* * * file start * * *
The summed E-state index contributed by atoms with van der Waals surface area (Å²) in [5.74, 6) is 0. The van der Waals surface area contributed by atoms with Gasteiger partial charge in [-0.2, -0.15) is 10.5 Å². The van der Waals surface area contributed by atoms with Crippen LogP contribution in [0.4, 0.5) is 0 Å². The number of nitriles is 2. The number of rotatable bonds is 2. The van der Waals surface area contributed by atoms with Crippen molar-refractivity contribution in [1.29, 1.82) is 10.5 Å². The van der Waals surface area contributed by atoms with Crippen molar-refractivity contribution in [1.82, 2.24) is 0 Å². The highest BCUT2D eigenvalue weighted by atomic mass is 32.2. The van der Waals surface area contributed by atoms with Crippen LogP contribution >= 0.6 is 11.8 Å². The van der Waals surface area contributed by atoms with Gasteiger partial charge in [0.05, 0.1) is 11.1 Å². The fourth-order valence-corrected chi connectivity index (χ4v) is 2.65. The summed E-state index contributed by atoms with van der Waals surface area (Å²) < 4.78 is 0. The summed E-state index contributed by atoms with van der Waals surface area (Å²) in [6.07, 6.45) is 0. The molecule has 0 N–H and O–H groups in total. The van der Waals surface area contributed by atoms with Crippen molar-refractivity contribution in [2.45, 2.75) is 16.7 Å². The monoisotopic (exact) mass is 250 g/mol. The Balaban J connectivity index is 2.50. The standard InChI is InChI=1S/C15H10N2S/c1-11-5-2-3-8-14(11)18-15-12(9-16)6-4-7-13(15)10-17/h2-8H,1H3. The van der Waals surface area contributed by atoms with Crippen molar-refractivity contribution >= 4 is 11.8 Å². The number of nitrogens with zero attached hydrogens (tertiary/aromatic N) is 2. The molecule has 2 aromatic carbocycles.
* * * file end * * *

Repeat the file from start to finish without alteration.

The summed E-state index contributed by atoms with van der Waals surface area (Å²) in [5.74, 6) is 0. The van der Waals surface area contributed by atoms with Gasteiger partial charge in [-0.2, -0.15) is 10.5 Å². The van der Waals surface area contributed by atoms with Crippen LogP contribution in [0.4, 0.5) is 0 Å². The number of nitriles is 2. The number of rotatable bonds is 2. The van der Waals surface area contributed by atoms with Crippen molar-refractivity contribution in [1.29, 1.82) is 10.5 Å². The van der Waals surface area contributed by atoms with Crippen molar-refractivity contribution in [1.82, 2.24) is 0 Å². The highest BCUT2D eigenvalue weighted by atomic mass is 32.2. The van der Waals surface area contributed by atoms with Crippen LogP contribution >= 0.6 is 11.8 Å². The van der Waals surface area contributed by atoms with Gasteiger partial charge in [0.05, 0.1) is 11.1 Å². The fourth-order valence-corrected chi connectivity index (χ4v) is 2.65. The summed E-state index contributed by atoms with van der Waals surface area (Å²) < 4.78 is 0. The summed E-state index contributed by atoms with van der Waals surface area (Å²) in [6.07, 6.45) is 0. The molecule has 0 N–H and O–H groups in total. The van der Waals surface area contributed by atoms with Crippen molar-refractivity contribution in [2.45, 2.75) is 16.7 Å². The monoisotopic (exact) mass is 250 g/mol. The Balaban J connectivity index is 2.50. The standard InChI is InChI=1S/C15H10N2S/c1-11-5-2-3-8-14(11)18-15-12(9-16)6-4-7-13(15)10-17/h2-8H,1H3. The van der Waals surface area contributed by atoms with Crippen molar-refractivity contribution >= 4 is 11.8 Å². The number of nitrogens with zero attached hydrogens (tertiary/aromatic N) is 2. The molecule has 2 aromatic carbocycles.